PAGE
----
Beartown by Fredrik Backman

Reviewed by Ekta R. Garg

April 12, 2017

Genre: Women’s fiction

Publication date: April 25, 2017

Rated: Binge it! / 5 stars

A junior league hockey team carries a small town’s pride into the national semi-final match. When someone accuses the star player of a heinous act, the residents of the town will need to decide what matters most to them: hockey or their integrity. Fredrik Backman, bestselling author of A Man Called Ove and other gems, returns to readers with the thoughtful, heartbreaking novel Beartown.

The people of Beartown, Sweden, know one thing for sure: hockey. They live and breathe hockey. No matter that the outside world deems Beartown a dying place. No matter that others see them as gruff and uncommunicative. When the junior league team takes the ice, the residents of Beartown come roaring to life.

And now the team has the opportunity to pull Beartown out of oblivion for good. Ten years earlier, when local star Peter Andersson came home after a short stint in the NHL and became the team’s general manager, he promised to build a hockey club so deep that the team would reach the national level. No one believed him; they laughed at him.

But they’re not laughing now; they’re worshipping his every decision. The junior league team is just days before the national semi-finals, and there’s no doubt in the entire country who will win. Peter vacillates between excitement and crushing disappointment. The sponsors and the board have made one thing clear: If they win, he needs to ask for the resignation of the longtime, old-fashioned coach who had coached him all the way to the elite level and acted more like a father to him than his own father ever did.

Peter doesn’t have much of a choice, however. Hockey rules Beartown, and everyone understands the most basic tenet: club before individual. If it’s good for the team, then it doesn’t matter who gets hurt along the way.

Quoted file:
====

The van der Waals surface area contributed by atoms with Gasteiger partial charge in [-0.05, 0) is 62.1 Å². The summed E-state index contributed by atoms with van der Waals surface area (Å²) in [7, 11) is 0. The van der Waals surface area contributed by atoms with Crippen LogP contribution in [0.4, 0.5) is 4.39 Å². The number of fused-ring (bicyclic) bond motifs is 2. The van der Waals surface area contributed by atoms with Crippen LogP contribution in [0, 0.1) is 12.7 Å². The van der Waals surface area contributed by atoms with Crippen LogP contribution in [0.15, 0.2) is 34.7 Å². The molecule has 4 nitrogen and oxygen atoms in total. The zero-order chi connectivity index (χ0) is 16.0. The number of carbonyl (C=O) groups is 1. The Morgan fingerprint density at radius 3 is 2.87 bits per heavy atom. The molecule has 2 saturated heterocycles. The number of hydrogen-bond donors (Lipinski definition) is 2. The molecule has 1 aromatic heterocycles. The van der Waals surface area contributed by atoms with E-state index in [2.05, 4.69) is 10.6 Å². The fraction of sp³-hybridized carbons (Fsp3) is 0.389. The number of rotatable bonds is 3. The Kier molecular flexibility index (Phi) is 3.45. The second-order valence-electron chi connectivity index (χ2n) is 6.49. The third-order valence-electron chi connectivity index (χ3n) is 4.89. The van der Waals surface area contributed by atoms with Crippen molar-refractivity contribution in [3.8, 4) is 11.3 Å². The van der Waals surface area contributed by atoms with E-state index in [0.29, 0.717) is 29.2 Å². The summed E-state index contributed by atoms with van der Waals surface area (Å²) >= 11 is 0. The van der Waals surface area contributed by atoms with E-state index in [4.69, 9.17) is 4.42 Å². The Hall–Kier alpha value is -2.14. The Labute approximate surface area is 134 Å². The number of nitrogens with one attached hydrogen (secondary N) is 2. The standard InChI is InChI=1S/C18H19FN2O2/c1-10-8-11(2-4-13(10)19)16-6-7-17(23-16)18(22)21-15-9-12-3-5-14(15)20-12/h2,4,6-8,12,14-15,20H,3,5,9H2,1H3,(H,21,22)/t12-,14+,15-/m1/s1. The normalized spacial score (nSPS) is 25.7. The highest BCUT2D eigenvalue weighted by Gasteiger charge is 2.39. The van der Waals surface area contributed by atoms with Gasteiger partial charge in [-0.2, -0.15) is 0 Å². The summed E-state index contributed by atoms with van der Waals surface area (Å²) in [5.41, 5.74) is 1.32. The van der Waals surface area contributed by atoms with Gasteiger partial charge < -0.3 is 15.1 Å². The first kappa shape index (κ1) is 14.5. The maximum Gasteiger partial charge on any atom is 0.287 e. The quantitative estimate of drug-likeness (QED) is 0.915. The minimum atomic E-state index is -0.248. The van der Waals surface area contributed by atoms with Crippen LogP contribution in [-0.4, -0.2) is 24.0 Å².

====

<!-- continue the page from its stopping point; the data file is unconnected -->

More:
No one realizes just how deeply this tenet has been driven into the town until the night of the semi-final match. At a party, a girl flirts with the team’s star player, Kevin. Kevin has always enjoyed his reputation and how much girls want to be with him. His position on the team as well as in the town convince him that he can do absolutely anything—even ignore when someone tells him “no”—without consequences.

The girl accuses him of rape. He denies everything. All of a sudden, everyone in the town is forced to take a position: players; parents; ardent fans. As the situation develops, each person will have to toe that line and will have to decide whether putting the club before the individual really is the correct guiding principle.

Author Fredrik Backman brings his lyrical style of prose to a small town that may exist in one particular country in the book but could exist anywhere in real life. He tackles the issues of male dominance, the status quo, and internal moral conflict in a way that seems deceptively simple. Yet the longer readers spend time with the characters of Beartown, the more they will understand the universality of the dilemmas those characters face.

As with his previous novels, Backman asks his readers to pay attention. The twists and turns as well as the slow-drip fashion of story revelations will all force readers to stay alert. With a story as important as this one, that alertness is wholly warranted.

Once again, Backman’s narration shares equal time in the limelight with the story he wants to tell. His writing style feels whimsical in even the most dire of situations, acting as the perfect counterpoint to the biggest and toughest questions the book poses. Many of his metaphors will make readers exclaim out loud with their simple complexity, an oxymoron that fans of Backman’s work will recognize and appreciate.

In Beartown Backman digs deeper, giving readers not just one or two characters to care for but an entire town of them. His measured approach may require some patience, but it’s certainly worth it. I recommend readers Binge Beartown.